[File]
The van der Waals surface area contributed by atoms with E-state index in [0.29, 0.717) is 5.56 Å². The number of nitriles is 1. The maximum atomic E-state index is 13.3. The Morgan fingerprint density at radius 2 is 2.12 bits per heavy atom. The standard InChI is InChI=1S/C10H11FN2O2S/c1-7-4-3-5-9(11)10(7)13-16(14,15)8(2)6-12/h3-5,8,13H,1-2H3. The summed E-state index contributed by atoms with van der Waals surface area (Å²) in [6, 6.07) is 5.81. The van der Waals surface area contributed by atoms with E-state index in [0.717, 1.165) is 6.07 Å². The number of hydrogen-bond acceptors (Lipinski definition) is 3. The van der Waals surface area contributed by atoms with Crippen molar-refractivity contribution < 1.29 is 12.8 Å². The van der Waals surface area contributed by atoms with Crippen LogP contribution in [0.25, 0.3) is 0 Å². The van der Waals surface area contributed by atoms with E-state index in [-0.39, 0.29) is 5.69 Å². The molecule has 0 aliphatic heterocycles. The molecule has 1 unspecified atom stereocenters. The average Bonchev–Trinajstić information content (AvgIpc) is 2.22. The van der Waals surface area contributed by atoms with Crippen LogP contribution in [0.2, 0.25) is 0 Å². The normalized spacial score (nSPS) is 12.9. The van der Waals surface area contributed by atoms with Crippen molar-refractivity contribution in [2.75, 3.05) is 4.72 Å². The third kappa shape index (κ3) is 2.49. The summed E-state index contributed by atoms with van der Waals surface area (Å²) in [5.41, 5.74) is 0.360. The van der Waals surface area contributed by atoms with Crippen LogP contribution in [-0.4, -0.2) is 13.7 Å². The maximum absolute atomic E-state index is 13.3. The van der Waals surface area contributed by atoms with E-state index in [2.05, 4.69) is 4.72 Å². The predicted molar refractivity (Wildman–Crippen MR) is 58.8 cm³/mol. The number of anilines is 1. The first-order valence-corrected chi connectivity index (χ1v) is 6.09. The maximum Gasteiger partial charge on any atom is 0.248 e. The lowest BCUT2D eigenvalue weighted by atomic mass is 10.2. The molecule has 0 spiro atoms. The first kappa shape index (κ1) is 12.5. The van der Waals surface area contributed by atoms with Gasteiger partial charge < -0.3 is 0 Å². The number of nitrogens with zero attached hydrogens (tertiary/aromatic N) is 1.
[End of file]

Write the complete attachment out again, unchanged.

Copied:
The van der Waals surface area contributed by atoms with E-state index in [0.29, 0.717) is 5.56 Å². The number of nitriles is 1. The maximum atomic E-state index is 13.3. The Morgan fingerprint density at radius 2 is 2.12 bits per heavy atom. The standard InChI is InChI=1S/C10H11FN2O2S/c1-7-4-3-5-9(11)10(7)13-16(14,15)8(2)6-12/h3-5,8,13H,1-2H3. The summed E-state index contributed by atoms with van der Waals surface area (Å²) in [6, 6.07) is 5.81. The van der Waals surface area contributed by atoms with E-state index in [0.717, 1.165) is 6.07 Å². The number of hydrogen-bond acceptors (Lipinski definition) is 3. The van der Waals surface area contributed by atoms with Crippen molar-refractivity contribution < 1.29 is 12.8 Å². The van der Waals surface area contributed by atoms with Crippen LogP contribution in [0.25, 0.3) is 0 Å². The van der Waals surface area contributed by atoms with E-state index in [-0.39, 0.29) is 5.69 Å². The molecule has 0 aliphatic heterocycles. The molecule has 1 unspecified atom stereocenters. The average Bonchev–Trinajstić information content (AvgIpc) is 2.22. The van der Waals surface area contributed by atoms with Crippen LogP contribution in [0.2, 0.25) is 0 Å². The normalized spacial score (nSPS) is 12.9. The van der Waals surface area contributed by atoms with Crippen molar-refractivity contribution in [2.75, 3.05) is 4.72 Å². The third kappa shape index (κ3) is 2.49. The summed E-state index contributed by atoms with van der Waals surface area (Å²) in [5.41, 5.74) is 0.360. The van der Waals surface area contributed by atoms with Crippen LogP contribution in [-0.4, -0.2) is 13.7 Å². The maximum absolute atomic E-state index is 13.3. The van der Waals surface area contributed by atoms with E-state index in [2.05, 4.69) is 4.72 Å². The predicted molar refractivity (Wildman–Crippen MR) is 58.8 cm³/mol. The number of anilines is 1. The first-order valence-corrected chi connectivity index (χ1v) is 6.09. The maximum Gasteiger partial charge on any atom is 0.248 e. The lowest BCUT2D eigenvalue weighted by atomic mass is 10.2. The molecule has 0 spiro atoms. The first kappa shape index (κ1) is 12.5. The van der Waals surface area contributed by atoms with Gasteiger partial charge < -0.3 is 0 Å². The number of nitrogens with zero attached hydrogens (tertiary/aromatic N) is 1.